Humble yourselves before the Lord, and He will lift you up.
James 4:10 NIV
About that time the disciples came to Jesus and asked, “Who is greatest in the Kingdom of Heaven?” Jesus called a little child to him and put the child among them. “So anyone who becomes as humble as this little child is the greatest in the Kingdom of Heaven.”
Matthew 18:1-2,4 NLT
When I visit this story in Scripture my mind sees a sweet encounter. The disciples, so preoccupied with prominence, pose a question flavored with pride. Instead of rebuking them for entertaining arrogance, Jesus takes the opportunity to teach them about heaven’s economy.
I see Jesus crouch low to the ground with a twinkle in His eye as He motions a child to come. I see the child with tiny feet wrapped in leather sandals shuffling across the hard soil and straight into Jesus’ arms. I imagine Jesus’ delight to have a few stolen moments with this child. I hear a soft tender response as He reveals the true meaning of greatness in the Kingdom while He wraps a little one in warmth like a thick winter blanket. Jesus loves the little children!
Can you imagine how the disciples must have felt when Jesus hijacked their preconceived notions by bringing a child before them? Their natural response to children was to shuffle them out of the way. (See Matthew 19:13) Besides, human reasoning does not support the use of a child to demonstrate greatness. But since when does human reasoning contribute to God’s economy? In heaven’s economy putting on greatness is to put on the skin of a child.
Why? In youth a child naturally looks to his father for all of his needs. He knows his father’s hand is the place of provision. A child embodies trust, openheartedness, and love.
As the child grows things generally take a turn. At the onset of adolescence his mind begins to expand. He realizes his world has broader boundaries and more opportunity than he ever knew. So often the child takes the wrong turn at this juncture. He foolishly tells himself that he can rely on his own wit and strength to handle his expanding world. He looks to his father less and less and leans upon his own strength more and more.
As the child grows life’s abrasion has a way of wearing away innocence until an adult emerges. Too often an adult emerges adorned in grown-up skin, armored with callouses, and depleted of sensitivity. Bound within the confines of a hardened shell the adult has lost touch with the agility and openheartedness of the child within. No longer rightly postured he stands tall on his own two feet in self-sufficiency and fabricated strength. Sadly the cost of grown-up skin is the death of the child within and the misconception that God’s assistance is rarely needed.
There is never a season under time that we don’t need our Father to guide and protect us. Taking our eyes off Him and focusing on the world is a temptation we all face daily. But keeping our eyes fixed on the Lord should be an everyday practice. Peter can attest to this. Let’s look at the “water walker” when he took his eyes off Jesus in a critical moment when he needed the Lord.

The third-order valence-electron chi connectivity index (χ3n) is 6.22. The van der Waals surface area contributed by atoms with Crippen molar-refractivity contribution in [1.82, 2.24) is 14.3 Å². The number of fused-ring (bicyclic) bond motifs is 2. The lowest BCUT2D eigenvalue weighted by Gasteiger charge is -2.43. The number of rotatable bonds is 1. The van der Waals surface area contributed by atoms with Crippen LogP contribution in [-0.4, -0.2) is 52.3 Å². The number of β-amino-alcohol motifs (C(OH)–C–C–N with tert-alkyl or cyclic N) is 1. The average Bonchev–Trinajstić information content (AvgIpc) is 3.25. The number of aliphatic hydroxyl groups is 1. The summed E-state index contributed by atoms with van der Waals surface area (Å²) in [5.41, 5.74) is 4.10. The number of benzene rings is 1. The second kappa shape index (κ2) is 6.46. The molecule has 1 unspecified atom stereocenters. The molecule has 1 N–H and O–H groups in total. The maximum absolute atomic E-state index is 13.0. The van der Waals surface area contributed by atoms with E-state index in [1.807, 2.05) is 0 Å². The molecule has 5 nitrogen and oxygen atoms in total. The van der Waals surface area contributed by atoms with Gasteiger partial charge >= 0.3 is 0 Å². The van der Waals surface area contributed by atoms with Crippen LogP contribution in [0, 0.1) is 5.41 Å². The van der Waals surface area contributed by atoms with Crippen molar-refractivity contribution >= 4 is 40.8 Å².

It happened in Matthew 14:28-31. The disciples were in a boat in the middle of a stormy sea. Just then Jesus appeared walking on the water. Peter asked if he could join Him. As Peter stepped out of the boat and walked upon the waves his feet defied gravity. It must have felt surreal to walk on water. What was that like?
But then he made a detrimental mistake. He took his eyes off Jesus and focused instead on the churning wind. His heart grew fearful and his feet began to sink. His strength wasn’t sufficient to save him, his abilities not able to keep him afloat. In his vulnerability he cried out to Jesus. Peter’s humility made him realize he needed the strong arm of the Lord. True to the Savior’s beautiful nature Jesus reached out and lifted Peter.
It was trust that provoked Peter to step out of the boat in the first place. It was dependence that caused Peter to cry out to the Savior when he began to sink into the raging sea.
Typical of all of us, isn’t it? We get ahead of ourselves much the same as an adolescent learning about the world. But when life draws us into vulnerability we receive the revelation that we aren’t as capable as we thought.
Narrow is the gate that collects hearts with childlike faith. Few are the eyes fixed daily upon the Lord. Meager is the number of God’s children who lean upon God in humility knowing that to be humble is to be great. Truly to be great both here and in heaven is to live our lives with the beautiful posture of a child.
Give this thought time to marinade in your spirit. It may be a privilege to be a child of God, but it is a responsibility to remain childlike.
Question to Ponder
Are you an adult in your heart or are you a child of God?